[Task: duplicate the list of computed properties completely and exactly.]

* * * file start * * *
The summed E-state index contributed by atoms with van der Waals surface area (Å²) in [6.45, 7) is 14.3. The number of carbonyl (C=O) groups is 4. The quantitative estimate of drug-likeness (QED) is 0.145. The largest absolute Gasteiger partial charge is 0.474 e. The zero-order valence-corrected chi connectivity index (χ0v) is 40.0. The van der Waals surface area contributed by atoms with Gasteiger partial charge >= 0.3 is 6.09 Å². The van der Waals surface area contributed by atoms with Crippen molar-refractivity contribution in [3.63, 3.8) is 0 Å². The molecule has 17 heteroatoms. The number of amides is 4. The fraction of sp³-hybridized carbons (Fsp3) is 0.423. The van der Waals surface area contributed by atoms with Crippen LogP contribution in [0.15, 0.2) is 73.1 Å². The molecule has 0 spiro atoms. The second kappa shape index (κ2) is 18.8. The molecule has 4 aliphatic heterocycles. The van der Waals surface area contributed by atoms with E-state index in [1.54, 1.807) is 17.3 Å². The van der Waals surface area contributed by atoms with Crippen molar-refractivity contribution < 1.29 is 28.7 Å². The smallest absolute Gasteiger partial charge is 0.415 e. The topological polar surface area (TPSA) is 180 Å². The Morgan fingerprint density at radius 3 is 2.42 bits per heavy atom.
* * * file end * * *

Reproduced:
The summed E-state index contributed by atoms with van der Waals surface area (Å²) in [6.45, 7) is 14.3. The number of carbonyl (C=O) groups is 4. The quantitative estimate of drug-likeness (QED) is 0.145. The largest absolute Gasteiger partial charge is 0.474 e. The zero-order valence-corrected chi connectivity index (χ0v) is 40.0. The van der Waals surface area contributed by atoms with Gasteiger partial charge >= 0.3 is 6.09 Å². The van der Waals surface area contributed by atoms with Crippen molar-refractivity contribution in [3.63, 3.8) is 0 Å². The molecule has 17 heteroatoms. The number of amides is 4. The fraction of sp³-hybridized carbons (Fsp3) is 0.423. The van der Waals surface area contributed by atoms with Crippen LogP contribution in [0.15, 0.2) is 73.1 Å². The molecule has 0 spiro atoms. The second kappa shape index (κ2) is 18.8. The molecule has 4 aliphatic heterocycles. The van der Waals surface area contributed by atoms with E-state index in [1.54, 1.807) is 17.3 Å². The van der Waals surface area contributed by atoms with Crippen molar-refractivity contribution < 1.29 is 28.7 Å². The smallest absolute Gasteiger partial charge is 0.415 e. The topological polar surface area (TPSA) is 180 Å². The Morgan fingerprint density at radius 3 is 2.42 bits per heavy atom.